An LDAP attribute can have a single value or multiple, unordered values. Whether an attribute is allowed to have more than one value is dictated by the attribute's definition in the directory's schema. Both single and multivalued attributes are represented in the JNDI as an Attribute. In the previous example, a multivalued attribute and a single-valued attribute are created.

The JNDI is very flexible in how attribute values can be represented because such values are declared as java.lang.Object. When you use the JNDI to access or update attributes stored in a particular directory, the types of the attribute values depend on the directory and to some extent, on the corresponding service provider. For the LDAP directory, Sun's LDAP provider represents attribute values as either java.lang.String or byte[]. byte arrays are used to represent attribute values with nonstring attribute syntaxes. Strings are used to represent the values of all other syntaxes.

For an arbitrary attribute, no programmatic way is available to determine whether its syntax is nonstring. Manual ways are available, of course, and involve looking up the attribute and its syntax in documents such as RFC 2256. The LDAP service provider has a built-in list of attribute names that it knows contain nonstring values and allows clients to add to that list. The following table gives that built-in list.

Attribute Name Attribute OID
All attribute names containing the ";binary" option.  
photo 0.9.2342.19200300.100.1.7
personalSignature 0.9.2342.19200300.100.1.53
audio 0.9.2342.19200300.100.1.55
jpegPhoto 0.9.2342.19200300.100.1.60

When you read one of these attributes from the LDAP directory, its value will be of type byte[].

Specifying Additional Nonstring Attributes

If your program uses an attribute whose value should be returned as a byte array but the attribute's name is not on this list, then you need to add the name to the list of nonstring attributes. You do this by using the "java.naming.ldap.attributes.binary" environment property. Its value is a string of space-separated attribute names.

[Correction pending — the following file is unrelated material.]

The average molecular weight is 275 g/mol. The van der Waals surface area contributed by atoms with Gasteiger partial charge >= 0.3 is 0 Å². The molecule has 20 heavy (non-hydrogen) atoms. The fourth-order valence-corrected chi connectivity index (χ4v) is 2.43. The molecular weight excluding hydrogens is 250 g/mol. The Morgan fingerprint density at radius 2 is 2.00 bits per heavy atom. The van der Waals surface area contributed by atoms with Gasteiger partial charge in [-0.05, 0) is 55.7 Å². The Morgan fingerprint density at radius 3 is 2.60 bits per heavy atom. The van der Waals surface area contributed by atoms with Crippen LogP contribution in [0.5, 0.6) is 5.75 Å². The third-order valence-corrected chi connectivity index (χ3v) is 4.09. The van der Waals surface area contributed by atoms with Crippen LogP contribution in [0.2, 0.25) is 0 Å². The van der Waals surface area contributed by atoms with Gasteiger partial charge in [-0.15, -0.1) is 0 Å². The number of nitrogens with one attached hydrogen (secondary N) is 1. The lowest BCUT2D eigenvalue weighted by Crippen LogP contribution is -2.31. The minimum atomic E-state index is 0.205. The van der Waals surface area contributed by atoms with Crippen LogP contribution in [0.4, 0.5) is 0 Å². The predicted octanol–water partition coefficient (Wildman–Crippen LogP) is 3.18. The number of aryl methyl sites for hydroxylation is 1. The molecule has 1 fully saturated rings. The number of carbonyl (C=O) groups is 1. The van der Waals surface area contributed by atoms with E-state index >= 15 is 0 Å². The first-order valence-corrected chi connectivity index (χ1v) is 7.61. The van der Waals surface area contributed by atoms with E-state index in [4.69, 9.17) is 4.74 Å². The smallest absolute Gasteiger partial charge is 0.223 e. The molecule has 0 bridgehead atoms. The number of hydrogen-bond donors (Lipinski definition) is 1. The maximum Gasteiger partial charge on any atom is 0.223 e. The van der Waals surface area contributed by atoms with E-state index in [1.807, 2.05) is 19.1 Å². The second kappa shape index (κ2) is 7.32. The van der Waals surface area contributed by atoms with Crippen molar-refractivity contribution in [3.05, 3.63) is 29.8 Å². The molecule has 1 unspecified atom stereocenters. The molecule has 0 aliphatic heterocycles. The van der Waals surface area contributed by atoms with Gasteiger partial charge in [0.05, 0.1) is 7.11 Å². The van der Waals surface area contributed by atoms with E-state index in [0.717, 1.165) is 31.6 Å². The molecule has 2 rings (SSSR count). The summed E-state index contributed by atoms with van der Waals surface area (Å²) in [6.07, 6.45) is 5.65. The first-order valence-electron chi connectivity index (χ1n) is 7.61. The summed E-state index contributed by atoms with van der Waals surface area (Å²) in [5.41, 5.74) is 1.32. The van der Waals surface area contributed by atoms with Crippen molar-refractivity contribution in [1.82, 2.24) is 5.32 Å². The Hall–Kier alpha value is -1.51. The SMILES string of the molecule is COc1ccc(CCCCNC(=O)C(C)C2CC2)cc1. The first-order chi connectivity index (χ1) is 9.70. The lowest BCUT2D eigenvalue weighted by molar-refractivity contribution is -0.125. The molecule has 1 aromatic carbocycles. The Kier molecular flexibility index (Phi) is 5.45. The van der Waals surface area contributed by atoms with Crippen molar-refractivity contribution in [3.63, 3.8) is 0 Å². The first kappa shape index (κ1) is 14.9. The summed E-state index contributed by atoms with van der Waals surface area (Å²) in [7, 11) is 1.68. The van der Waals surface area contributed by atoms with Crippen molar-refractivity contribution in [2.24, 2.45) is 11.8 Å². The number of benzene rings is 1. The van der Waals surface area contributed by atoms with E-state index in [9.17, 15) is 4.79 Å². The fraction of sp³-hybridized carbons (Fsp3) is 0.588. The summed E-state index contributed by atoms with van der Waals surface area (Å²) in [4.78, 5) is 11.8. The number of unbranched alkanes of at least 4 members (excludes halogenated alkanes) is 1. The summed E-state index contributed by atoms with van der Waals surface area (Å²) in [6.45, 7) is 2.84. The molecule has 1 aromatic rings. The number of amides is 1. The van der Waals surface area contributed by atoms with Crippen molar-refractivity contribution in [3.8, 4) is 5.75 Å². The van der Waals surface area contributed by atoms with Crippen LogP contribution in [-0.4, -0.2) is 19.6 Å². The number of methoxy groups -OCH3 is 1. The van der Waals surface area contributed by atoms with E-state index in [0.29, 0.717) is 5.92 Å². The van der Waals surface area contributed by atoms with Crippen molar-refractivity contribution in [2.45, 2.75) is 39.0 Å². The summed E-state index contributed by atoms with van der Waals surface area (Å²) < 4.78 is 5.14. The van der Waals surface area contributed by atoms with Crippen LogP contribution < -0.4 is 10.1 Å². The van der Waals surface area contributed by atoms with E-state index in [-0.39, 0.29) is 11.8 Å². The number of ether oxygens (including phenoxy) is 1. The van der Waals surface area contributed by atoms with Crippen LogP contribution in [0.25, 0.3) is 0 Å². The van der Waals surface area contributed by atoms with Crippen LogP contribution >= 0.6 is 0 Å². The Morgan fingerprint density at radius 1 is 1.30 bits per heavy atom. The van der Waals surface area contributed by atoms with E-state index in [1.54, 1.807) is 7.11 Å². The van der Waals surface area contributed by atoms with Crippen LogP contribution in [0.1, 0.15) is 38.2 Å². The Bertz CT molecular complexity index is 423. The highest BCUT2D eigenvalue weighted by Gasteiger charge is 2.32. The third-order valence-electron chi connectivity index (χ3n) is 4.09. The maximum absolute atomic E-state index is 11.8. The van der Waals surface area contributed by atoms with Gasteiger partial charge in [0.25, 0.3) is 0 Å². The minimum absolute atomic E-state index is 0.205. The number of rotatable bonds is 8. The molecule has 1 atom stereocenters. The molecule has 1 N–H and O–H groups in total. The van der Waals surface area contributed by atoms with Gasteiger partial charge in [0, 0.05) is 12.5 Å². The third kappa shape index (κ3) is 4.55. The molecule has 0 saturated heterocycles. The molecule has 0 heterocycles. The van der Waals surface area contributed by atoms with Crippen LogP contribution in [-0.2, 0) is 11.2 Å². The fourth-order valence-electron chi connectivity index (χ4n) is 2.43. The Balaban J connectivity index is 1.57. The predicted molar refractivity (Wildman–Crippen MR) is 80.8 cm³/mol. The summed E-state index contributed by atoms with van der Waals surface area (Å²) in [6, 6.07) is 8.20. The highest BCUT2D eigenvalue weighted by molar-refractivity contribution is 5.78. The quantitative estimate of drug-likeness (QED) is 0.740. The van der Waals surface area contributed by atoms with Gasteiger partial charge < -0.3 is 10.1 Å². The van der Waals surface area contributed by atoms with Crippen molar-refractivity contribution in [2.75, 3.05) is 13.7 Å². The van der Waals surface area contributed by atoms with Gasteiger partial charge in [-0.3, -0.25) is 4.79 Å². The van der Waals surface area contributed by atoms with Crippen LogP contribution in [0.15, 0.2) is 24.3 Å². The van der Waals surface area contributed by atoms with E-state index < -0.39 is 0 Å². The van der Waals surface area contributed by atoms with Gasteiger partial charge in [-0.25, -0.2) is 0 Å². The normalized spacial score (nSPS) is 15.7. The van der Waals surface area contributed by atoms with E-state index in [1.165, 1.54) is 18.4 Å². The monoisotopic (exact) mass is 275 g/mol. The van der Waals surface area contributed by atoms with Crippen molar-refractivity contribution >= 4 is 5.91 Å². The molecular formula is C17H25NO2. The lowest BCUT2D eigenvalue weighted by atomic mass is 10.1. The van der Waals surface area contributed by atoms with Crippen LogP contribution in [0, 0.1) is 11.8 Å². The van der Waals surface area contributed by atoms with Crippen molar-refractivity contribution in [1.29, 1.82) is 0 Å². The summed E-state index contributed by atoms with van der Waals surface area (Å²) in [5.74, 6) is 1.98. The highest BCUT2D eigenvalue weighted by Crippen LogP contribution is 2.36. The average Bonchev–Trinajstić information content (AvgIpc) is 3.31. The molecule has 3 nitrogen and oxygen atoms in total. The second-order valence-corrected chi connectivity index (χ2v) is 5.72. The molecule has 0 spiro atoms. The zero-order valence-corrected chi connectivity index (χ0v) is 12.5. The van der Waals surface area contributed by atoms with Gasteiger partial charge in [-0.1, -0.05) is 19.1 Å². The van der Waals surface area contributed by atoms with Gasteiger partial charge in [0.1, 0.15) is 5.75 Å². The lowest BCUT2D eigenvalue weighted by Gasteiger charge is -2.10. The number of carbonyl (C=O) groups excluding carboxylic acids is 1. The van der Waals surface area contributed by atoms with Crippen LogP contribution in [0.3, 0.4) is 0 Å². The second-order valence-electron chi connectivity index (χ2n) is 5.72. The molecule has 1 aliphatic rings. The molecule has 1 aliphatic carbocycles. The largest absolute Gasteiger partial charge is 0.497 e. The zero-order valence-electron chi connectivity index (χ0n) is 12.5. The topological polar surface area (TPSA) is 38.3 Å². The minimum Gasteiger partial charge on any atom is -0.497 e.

For example, the following environment property setting informs the LDAP provider that the values of the attributes named "mpegVideo" and "mySpecialKey" are to be returned as byte arrays:

env.put("java.naming.ldap.attributes.binary", "mpegVideo mySpecialKey");

Suppressing the Return of Attribute Values

The LDAP v3 allows you to specify that only attribute type names (and not attribute values) be returned. To do this by using the JNDI, you set the "java.naming.ldap.typesOnly" environment property. This property affects DirContext.getAttributes()(in the API reference documentation) and the API reference documentation). When you specify that objects are to be returned (by passing true to SearchControls.setReturningObjFlag()(in the API reference documentation)) and then you invoke search(), this property is ignored because attribute values are required to generate the object.

Here's an example that gets a list of an entry's attribute names.

// Indicate that you want only the type names
env.put("java.naming.ldap.typesOnly", "true");

// Create initial context
DirContext ctx = new InitialDirContext(env);

// Get the attributes
Attributes attrs = ctx.getAttributes("cn=Ted Geisel, ou=People");

This example produces the following output.

{sn=sn: No values, 
 objectclass=objectclass: No values, 
 jpegphoto=jpegphoto: No values, 
 mail=mail: No values, 
 facsimiletelephonenumber=facsimiletelephonenumber: No values, 
 telephonenumber=telephonenumber: No values, cn=cn: No values}

Previous | Next | Trail Map | Tips for LDAP Users | Miscellaneous